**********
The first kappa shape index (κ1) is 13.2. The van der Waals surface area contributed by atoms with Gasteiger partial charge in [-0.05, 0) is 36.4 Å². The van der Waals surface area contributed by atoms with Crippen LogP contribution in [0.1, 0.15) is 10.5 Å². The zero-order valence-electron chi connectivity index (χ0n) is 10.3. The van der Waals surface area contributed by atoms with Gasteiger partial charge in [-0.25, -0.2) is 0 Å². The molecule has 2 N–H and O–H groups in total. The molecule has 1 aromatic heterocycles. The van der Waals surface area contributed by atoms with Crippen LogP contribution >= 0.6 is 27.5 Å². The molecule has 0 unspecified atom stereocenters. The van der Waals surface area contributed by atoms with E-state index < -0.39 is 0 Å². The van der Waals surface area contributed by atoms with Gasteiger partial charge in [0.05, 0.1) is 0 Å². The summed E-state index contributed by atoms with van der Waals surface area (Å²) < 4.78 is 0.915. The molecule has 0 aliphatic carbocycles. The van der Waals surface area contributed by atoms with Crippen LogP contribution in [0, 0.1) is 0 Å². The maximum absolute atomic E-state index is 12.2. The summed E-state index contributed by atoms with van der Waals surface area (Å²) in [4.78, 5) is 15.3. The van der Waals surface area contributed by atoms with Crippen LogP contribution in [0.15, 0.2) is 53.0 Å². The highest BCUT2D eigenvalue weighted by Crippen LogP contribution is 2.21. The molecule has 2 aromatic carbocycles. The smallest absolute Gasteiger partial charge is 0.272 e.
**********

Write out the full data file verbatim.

The first kappa shape index (κ1) is 13.2. The van der Waals surface area contributed by atoms with Gasteiger partial charge in [-0.05, 0) is 36.4 Å². The van der Waals surface area contributed by atoms with Crippen LogP contribution in [0.1, 0.15) is 10.5 Å². The zero-order valence-electron chi connectivity index (χ0n) is 10.3. The van der Waals surface area contributed by atoms with Gasteiger partial charge in [-0.25, -0.2) is 0 Å². The molecule has 2 N–H and O–H groups in total. The molecule has 1 aromatic heterocycles. The van der Waals surface area contributed by atoms with Crippen LogP contribution >= 0.6 is 27.5 Å². The molecule has 0 unspecified atom stereocenters. The van der Waals surface area contributed by atoms with E-state index < -0.39 is 0 Å². The van der Waals surface area contributed by atoms with Gasteiger partial charge in [0.05, 0.1) is 0 Å². The summed E-state index contributed by atoms with van der Waals surface area (Å²) < 4.78 is 0.915. The molecule has 0 aliphatic carbocycles. The van der Waals surface area contributed by atoms with Crippen LogP contribution in [0, 0.1) is 0 Å². The maximum absolute atomic E-state index is 12.2. The summed E-state index contributed by atoms with van der Waals surface area (Å²) in [4.78, 5) is 15.3. The van der Waals surface area contributed by atoms with Crippen LogP contribution in [0.15, 0.2) is 53.0 Å². The highest BCUT2D eigenvalue weighted by Crippen LogP contribution is 2.21. The molecule has 2 aromatic carbocycles. The smallest absolute Gasteiger partial charge is 0.272 e.